KANSAS CITY — The U.S. meat and poultry industry faces a blockbuster protein year, which means that consumer demand at home and abroad will be more important than ever. The industry hopes carnivores step up to the plate and devour the two most expensive consumer proteins – beef and pork. The first two months of the year saw encouraging signs this will occur. Americans responded to aggressive beef promotions by retailers, the restaurant business showed signs of recovery and red meat exports continued to grow year-over-year.
Protein production this year will top the 100 billion-pound mark for the first time ever. That’s good news for American consumers, who will continue to see lower prices in grocery stores and possibly in restaurants. Three years of herd rebuilding means beef production will increase again this year from last, after a surge in 2016. Pork and chicken production will also be higher again. Total red meat and poultry production will be an estimated 100,195 million pounds vs. last year’s 97,517 million pounds. This 2.7 percent increase will follow a 3.1 percent increase in 2016 from 2015.
The biggest increase will be in beef. The U.S. Dept. of Agriculture forecasts that production will be up 3.2 percent to 25,940 million pounds over last year’s 25,140 million pounds. Pork production will be 25,800 million pounds, up 3.5 percent, and broiler production will be 41,550 billion pounds, up 2.1 percent. The higher beef production in part reflects the fact that the total U.S. cattle herd expanded significantly in 2015. It grew another 1.8 percent in 2016 from 2015, with the herd going from 91.918 million head on Jan. 1, 2016, to 93.585 million head one year later.
Growth this year is expected to continue but only by a modest 1 percent in 2017. The U.S.D.A.’s Annual Cattle Inventory report at the end of January revealed that much of last year’s growth came from a 3.5 percent increase in beef cow numbers. In addition, the 2016 calf crop grew by 996,000 or 2.9 percent from 2015. However, the national herd will still be lower than it was in 2010 and will be far below the record of 132 million head in 1975.
Live cattle prices will be lower again this year vs. 2016 prices. But they will fall much less than they did last year. Prices for the year are likely to average $108 to $111 per cwt live, according to forecasts from analysts and the U.S.D.A. This would be down 8 to 9 percent from 2016’s average $120.79 per cwt live for a 5 area Choice steer. That average though was down 18.5 percent from 2015’s $148.12 per cwt live. This was the biggest year-to-year decline in annual live cattle prices in many years.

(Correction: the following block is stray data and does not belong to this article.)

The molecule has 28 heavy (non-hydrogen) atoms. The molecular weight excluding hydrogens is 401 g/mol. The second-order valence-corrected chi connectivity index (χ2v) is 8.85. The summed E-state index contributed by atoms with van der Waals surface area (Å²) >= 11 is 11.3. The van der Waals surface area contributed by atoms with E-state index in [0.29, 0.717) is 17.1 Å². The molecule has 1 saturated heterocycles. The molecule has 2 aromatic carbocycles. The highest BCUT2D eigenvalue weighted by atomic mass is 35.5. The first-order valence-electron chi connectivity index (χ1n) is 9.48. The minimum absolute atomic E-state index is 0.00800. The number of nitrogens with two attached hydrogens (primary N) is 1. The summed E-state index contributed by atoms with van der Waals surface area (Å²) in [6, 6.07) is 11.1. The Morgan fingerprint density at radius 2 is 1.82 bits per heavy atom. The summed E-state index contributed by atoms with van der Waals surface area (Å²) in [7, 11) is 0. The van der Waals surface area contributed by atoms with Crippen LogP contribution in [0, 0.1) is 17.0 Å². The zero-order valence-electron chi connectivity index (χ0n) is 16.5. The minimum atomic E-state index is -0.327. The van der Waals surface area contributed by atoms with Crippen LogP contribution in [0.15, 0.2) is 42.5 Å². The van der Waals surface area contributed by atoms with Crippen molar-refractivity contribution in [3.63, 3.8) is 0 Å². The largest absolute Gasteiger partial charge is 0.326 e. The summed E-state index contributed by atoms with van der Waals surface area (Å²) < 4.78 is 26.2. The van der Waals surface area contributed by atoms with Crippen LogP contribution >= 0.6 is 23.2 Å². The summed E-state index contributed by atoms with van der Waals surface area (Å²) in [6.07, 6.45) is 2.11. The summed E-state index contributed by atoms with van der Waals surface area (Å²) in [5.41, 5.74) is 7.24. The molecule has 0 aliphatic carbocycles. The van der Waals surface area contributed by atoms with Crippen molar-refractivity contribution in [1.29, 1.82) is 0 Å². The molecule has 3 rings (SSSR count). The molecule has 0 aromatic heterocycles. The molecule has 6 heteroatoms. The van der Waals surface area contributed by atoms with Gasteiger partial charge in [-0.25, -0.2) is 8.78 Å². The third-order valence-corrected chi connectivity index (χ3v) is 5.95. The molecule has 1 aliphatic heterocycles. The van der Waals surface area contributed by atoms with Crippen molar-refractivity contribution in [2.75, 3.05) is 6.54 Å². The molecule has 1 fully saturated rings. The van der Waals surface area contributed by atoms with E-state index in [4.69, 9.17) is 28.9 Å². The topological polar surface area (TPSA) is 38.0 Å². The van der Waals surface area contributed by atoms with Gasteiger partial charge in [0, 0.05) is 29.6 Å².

Better times ahead
Prices will be lower again because of the increase in cattle numbers. But most producers are looking forward to 2017 being a better year than the one just passed. Two key factors will determine how much, if at all, cattle prices decline this year. The first factor is demand. The positive news is that beef demand from last June was stronger than expected. Sharply lower wholesale beef prices allowed retailers to aggressively promote beef. Lower prices meant Americans rediscovered their love of a good steak and bought a lot of them.
Lower prices also boosted beef exports, with especially strong sales to Japan. This increase in sales was in part driven by a dramatic year-on-year decline in exports to Japan from Australia. Larger beef supplies also make the resumption of U.S. exports to China a must this year. This would be the single most significant boost to the cattle and beef markets.
Live cattle prices might also be stronger than expected if cattle feeders sell cattle at lighter weights. Fewer pounds per animal could largely offset an increase in fed steer and heifer slaughter each week. Weights are now declining seasonally and this trend will be closely watched into the spring.
Lighter, smaller carcasses would relieve some of the merchandising dilemmas that retailers and restaurant operators have faced over the past decade. The dilemma has been how to present out-sized cuts of beef, notably ribeyes, with Americans eating smaller portions.
Larger cattle supplies, lower live cattle prices and demand will be the keys in determining beef processing margins. This combination in 2016 helped fed beef processors enjoy their most positive operating margins in many years, bolstered by fourth quarter margins that were a record for any quarter. Total commercial cattle slaughter this year will be up an estimated 3.4 percent on last year, according to the Livestock Marketing Information Center. That’s up by just over 1 million head. This increase will increase plant utilization rates and reduce per head production costs, thus boosting operating margins.
Picking up steam